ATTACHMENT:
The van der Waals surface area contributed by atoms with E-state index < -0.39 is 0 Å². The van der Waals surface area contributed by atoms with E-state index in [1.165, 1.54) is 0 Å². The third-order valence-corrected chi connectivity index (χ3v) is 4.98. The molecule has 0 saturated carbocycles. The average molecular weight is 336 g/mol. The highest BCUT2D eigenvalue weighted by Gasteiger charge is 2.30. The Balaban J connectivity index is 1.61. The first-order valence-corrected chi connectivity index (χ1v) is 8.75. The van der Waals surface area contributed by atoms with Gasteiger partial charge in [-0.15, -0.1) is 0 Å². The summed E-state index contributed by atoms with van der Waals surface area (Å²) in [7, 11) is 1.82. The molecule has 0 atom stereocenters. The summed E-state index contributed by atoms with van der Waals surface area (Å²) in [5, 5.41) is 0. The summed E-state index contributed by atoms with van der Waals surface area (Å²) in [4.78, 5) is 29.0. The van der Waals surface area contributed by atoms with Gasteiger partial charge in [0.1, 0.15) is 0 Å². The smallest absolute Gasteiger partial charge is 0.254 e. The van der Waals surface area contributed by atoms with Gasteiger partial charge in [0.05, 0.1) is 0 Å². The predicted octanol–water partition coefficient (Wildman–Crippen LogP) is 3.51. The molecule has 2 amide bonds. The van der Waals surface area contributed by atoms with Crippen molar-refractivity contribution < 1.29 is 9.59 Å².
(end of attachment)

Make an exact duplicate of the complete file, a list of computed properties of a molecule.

The van der Waals surface area contributed by atoms with E-state index < -0.39 is 0 Å². The van der Waals surface area contributed by atoms with E-state index in [1.165, 1.54) is 0 Å². The third-order valence-corrected chi connectivity index (χ3v) is 4.98. The molecule has 0 saturated carbocycles. The average molecular weight is 336 g/mol. The highest BCUT2D eigenvalue weighted by Gasteiger charge is 2.30. The Balaban J connectivity index is 1.61. The first-order valence-corrected chi connectivity index (χ1v) is 8.75. The van der Waals surface area contributed by atoms with Gasteiger partial charge in [-0.15, -0.1) is 0 Å². The summed E-state index contributed by atoms with van der Waals surface area (Å²) in [7, 11) is 1.82. The molecule has 0 atom stereocenters. The summed E-state index contributed by atoms with van der Waals surface area (Å²) in [5, 5.41) is 0. The summed E-state index contributed by atoms with van der Waals surface area (Å²) in [4.78, 5) is 29.0. The van der Waals surface area contributed by atoms with Gasteiger partial charge in [0.1, 0.15) is 0 Å². The smallest absolute Gasteiger partial charge is 0.254 e. The van der Waals surface area contributed by atoms with Gasteiger partial charge in [0.05, 0.1) is 0 Å². The predicted octanol–water partition coefficient (Wildman–Crippen LogP) is 3.51. The molecule has 2 amide bonds. The van der Waals surface area contributed by atoms with Crippen molar-refractivity contribution < 1.29 is 9.59 Å².